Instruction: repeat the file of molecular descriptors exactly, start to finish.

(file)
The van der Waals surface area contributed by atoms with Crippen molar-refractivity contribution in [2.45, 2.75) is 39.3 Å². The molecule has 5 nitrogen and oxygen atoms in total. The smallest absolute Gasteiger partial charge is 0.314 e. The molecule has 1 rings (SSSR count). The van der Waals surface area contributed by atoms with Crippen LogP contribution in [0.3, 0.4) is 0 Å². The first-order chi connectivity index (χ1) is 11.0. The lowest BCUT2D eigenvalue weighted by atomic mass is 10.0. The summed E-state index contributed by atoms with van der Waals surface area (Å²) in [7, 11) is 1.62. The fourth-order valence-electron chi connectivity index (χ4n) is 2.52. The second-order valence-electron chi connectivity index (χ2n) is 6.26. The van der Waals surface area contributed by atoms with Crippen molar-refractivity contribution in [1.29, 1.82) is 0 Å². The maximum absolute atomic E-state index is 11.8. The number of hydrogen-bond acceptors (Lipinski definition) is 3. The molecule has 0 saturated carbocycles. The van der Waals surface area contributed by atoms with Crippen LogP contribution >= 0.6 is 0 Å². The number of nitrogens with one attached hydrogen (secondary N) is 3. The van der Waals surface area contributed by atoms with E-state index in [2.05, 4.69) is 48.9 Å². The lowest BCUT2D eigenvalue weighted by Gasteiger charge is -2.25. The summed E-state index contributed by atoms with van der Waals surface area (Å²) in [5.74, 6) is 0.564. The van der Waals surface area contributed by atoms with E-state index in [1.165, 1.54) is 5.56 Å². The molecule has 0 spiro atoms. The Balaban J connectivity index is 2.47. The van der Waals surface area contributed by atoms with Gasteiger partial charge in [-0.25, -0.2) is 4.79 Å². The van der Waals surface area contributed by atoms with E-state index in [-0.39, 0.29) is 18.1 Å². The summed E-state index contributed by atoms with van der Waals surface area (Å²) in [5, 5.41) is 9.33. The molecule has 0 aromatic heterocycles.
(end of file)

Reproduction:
The van der Waals surface area contributed by atoms with Crippen molar-refractivity contribution in [2.45, 2.75) is 39.3 Å². The molecule has 5 nitrogen and oxygen atoms in total. The smallest absolute Gasteiger partial charge is 0.314 e. The molecule has 1 rings (SSSR count). The van der Waals surface area contributed by atoms with Crippen LogP contribution in [0.3, 0.4) is 0 Å². The first-order chi connectivity index (χ1) is 11.0. The lowest BCUT2D eigenvalue weighted by atomic mass is 10.0. The summed E-state index contributed by atoms with van der Waals surface area (Å²) in [7, 11) is 1.62. The fourth-order valence-electron chi connectivity index (χ4n) is 2.52. The second-order valence-electron chi connectivity index (χ2n) is 6.26. The van der Waals surface area contributed by atoms with Crippen molar-refractivity contribution in [1.29, 1.82) is 0 Å². The maximum absolute atomic E-state index is 11.8. The number of hydrogen-bond acceptors (Lipinski definition) is 3. The molecule has 0 saturated carbocycles. The van der Waals surface area contributed by atoms with Crippen LogP contribution >= 0.6 is 0 Å². The number of nitrogens with one attached hydrogen (secondary N) is 3. The van der Waals surface area contributed by atoms with E-state index in [2.05, 4.69) is 48.9 Å². The lowest BCUT2D eigenvalue weighted by Gasteiger charge is -2.25. The summed E-state index contributed by atoms with van der Waals surface area (Å²) in [5.74, 6) is 0.564. The van der Waals surface area contributed by atoms with E-state index in [1.165, 1.54) is 5.56 Å². The molecule has 0 spiro atoms. The Balaban J connectivity index is 2.47. The van der Waals surface area contributed by atoms with Gasteiger partial charge in [-0.25, -0.2) is 4.79 Å². The van der Waals surface area contributed by atoms with E-state index in [-0.39, 0.29) is 18.1 Å². The summed E-state index contributed by atoms with van der Waals surface area (Å²) in [5, 5.41) is 9.33. The molecule has 0 aromatic heterocycles.